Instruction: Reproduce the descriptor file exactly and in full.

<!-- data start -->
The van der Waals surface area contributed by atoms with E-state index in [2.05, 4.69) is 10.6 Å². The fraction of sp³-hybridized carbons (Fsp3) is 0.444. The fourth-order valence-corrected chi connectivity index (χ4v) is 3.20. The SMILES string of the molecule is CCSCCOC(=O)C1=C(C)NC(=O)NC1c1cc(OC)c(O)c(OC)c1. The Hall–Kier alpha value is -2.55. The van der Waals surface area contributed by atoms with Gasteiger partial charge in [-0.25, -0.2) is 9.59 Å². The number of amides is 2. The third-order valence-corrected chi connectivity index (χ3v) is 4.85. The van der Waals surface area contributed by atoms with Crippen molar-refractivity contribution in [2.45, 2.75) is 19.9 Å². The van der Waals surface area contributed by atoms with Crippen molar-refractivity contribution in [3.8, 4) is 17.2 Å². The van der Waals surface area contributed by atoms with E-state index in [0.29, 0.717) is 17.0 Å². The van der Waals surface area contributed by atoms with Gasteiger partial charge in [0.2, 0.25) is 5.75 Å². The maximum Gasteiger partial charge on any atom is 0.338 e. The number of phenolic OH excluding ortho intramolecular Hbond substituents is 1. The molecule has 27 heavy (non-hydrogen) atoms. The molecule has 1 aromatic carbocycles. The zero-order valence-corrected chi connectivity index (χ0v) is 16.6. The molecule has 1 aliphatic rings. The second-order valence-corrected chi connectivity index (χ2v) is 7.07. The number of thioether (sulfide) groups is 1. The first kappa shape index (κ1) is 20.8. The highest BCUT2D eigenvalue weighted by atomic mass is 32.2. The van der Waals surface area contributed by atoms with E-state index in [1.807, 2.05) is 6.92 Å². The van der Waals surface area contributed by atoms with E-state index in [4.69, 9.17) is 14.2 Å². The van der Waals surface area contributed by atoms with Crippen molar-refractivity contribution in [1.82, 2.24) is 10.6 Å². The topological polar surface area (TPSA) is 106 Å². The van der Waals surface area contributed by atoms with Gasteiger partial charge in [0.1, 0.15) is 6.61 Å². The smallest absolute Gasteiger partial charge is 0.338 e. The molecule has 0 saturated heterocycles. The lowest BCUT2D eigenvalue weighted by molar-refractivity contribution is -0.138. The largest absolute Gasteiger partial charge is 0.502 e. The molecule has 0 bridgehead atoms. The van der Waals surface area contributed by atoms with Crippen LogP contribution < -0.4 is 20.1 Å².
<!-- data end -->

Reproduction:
The van der Waals surface area contributed by atoms with E-state index in [2.05, 4.69) is 10.6 Å². The fraction of sp³-hybridized carbons (Fsp3) is 0.444. The fourth-order valence-corrected chi connectivity index (χ4v) is 3.20. The SMILES string of the molecule is CCSCCOC(=O)C1=C(C)NC(=O)NC1c1cc(OC)c(O)c(OC)c1. The Hall–Kier alpha value is -2.55. The van der Waals surface area contributed by atoms with Gasteiger partial charge in [-0.25, -0.2) is 9.59 Å². The number of amides is 2. The third-order valence-corrected chi connectivity index (χ3v) is 4.85. The van der Waals surface area contributed by atoms with Crippen molar-refractivity contribution in [2.45, 2.75) is 19.9 Å². The van der Waals surface area contributed by atoms with Crippen molar-refractivity contribution in [3.8, 4) is 17.2 Å². The van der Waals surface area contributed by atoms with E-state index in [0.29, 0.717) is 17.0 Å². The van der Waals surface area contributed by atoms with Gasteiger partial charge in [0.2, 0.25) is 5.75 Å². The maximum Gasteiger partial charge on any atom is 0.338 e. The number of phenolic OH excluding ortho intramolecular Hbond substituents is 1. The molecule has 27 heavy (non-hydrogen) atoms. The molecule has 1 aromatic carbocycles. The zero-order valence-corrected chi connectivity index (χ0v) is 16.6. The molecule has 1 aliphatic rings. The second-order valence-corrected chi connectivity index (χ2v) is 7.07. The number of thioether (sulfide) groups is 1. The first kappa shape index (κ1) is 20.8. The highest BCUT2D eigenvalue weighted by atomic mass is 32.2. The van der Waals surface area contributed by atoms with E-state index in [1.807, 2.05) is 6.92 Å². The van der Waals surface area contributed by atoms with E-state index in [4.69, 9.17) is 14.2 Å². The van der Waals surface area contributed by atoms with Crippen molar-refractivity contribution in [1.82, 2.24) is 10.6 Å². The topological polar surface area (TPSA) is 106 Å². The van der Waals surface area contributed by atoms with Gasteiger partial charge in [0.1, 0.15) is 6.61 Å². The smallest absolute Gasteiger partial charge is 0.338 e. The molecule has 0 saturated heterocycles. The lowest BCUT2D eigenvalue weighted by molar-refractivity contribution is -0.138. The largest absolute Gasteiger partial charge is 0.502 e. The molecule has 0 bridgehead atoms. The van der Waals surface area contributed by atoms with Crippen LogP contribution < -0.4 is 20.1 Å².